Managing scientific, technical and regulatory innovation in regulated bioanalysis: a discussion paper from the European Bioanalysis Forum

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Abstract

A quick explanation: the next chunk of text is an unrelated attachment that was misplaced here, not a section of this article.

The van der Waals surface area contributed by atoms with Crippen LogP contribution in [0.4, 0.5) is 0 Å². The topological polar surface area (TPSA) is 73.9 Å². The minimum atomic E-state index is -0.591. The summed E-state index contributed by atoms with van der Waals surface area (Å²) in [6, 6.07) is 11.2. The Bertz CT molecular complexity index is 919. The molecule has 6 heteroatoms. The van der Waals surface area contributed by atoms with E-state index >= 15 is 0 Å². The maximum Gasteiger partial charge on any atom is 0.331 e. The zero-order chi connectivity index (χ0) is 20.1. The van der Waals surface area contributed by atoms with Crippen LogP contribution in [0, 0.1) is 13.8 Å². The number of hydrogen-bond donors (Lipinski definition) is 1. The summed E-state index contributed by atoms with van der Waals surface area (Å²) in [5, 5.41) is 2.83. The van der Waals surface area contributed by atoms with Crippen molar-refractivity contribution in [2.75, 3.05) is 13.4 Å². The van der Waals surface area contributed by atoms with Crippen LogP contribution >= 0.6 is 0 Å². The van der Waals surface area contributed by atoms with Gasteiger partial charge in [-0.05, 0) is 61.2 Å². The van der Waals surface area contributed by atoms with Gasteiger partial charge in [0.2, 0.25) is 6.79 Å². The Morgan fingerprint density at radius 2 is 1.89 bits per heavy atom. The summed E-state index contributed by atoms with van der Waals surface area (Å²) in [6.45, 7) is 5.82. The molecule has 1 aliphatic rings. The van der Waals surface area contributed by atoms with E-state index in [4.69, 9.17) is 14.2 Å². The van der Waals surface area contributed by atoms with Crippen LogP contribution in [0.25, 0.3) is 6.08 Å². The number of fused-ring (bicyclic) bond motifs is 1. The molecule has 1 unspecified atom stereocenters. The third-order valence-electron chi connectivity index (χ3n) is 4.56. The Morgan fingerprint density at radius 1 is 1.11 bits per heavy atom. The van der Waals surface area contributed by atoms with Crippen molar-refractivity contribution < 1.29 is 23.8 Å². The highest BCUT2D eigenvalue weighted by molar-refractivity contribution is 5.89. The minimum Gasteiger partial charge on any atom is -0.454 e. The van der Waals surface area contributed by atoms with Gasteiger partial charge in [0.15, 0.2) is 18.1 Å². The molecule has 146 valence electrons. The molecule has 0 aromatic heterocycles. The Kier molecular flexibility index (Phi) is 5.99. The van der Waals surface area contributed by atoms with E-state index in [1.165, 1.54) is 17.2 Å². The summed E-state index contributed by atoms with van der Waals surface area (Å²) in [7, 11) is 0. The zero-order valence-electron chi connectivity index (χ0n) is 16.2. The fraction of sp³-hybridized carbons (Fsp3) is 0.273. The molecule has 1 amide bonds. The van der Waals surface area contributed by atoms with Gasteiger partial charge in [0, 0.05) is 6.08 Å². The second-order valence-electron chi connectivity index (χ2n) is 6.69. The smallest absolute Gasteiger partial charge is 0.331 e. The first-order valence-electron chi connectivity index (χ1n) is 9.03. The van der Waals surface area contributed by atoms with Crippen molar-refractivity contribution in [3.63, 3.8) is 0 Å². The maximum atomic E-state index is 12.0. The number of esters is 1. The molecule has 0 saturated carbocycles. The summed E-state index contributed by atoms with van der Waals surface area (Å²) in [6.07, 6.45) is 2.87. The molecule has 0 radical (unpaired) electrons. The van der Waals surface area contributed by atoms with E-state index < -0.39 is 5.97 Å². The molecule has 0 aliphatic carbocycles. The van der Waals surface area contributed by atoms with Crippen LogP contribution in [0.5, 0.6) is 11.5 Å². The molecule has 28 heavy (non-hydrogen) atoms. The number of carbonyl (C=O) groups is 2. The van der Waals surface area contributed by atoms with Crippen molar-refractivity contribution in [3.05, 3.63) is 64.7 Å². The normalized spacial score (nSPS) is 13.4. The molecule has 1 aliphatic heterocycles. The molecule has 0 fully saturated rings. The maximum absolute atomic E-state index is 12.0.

On 12–13 June 2012, the European Bioanalysis Forum hosted its third Focus Meeting in Brussels (Belgium). At the meeting, a panel discussion was held on the hurdles that the bioanalytical community encounters when adopting new technologies or managing regulated bioanalysis expectations around emerging technologies. Over the last few years, the industry has seen many new technologies maturing. As they became available, the bioanalytical scientist has observed that implementing these technologies in the regulated environment has become increasingly challenging. For one, scientific developments and regulatory expectations may not go hand in hand. At the same time, the pharmaceutical industry has become increasingly risk averse in their response to these real or perceived higher expectations in regulated bioanalysis. As a downstream consequence, the potential result of overinterpretation of guidance or occasional widespread and premature implementation of responses to health authority inspections, industry may be contributing significantly to raising the bar on some processes related to day-to-day practices in the bioanalytical laboratory. Last but not least, with the community being satisfied with the performance of the current tools, potential complacency can be observed in the regulated bioanalytical community because existing technologies, such as LC–MS/MS and ligand-binding assays, have served and still are serving them extremely well. Hence, the question ‘what's next after LC–MS/MS or ELISA?’ is not resonating with many scientists as pertinently compared with ‘What's next after RIA, GC or LC–UV?’, which was the key question in the 1990s, certainly in the context of an increasing effort needed to validate these new tools. With this article, the European Bioanalysis Forum aims to stimulate an open dialogue between all stakeholders in regulated bioanalysis to positively influence how we balance science, process and regulations in day-to-day work. This discussion should facilitate the evaluation and the subsequent implementation of innovative techniques for the benefit of the patient, while stimulating our community to raise the bar on added-value science, but at the same time removing the bar on processes with limited or no added value.

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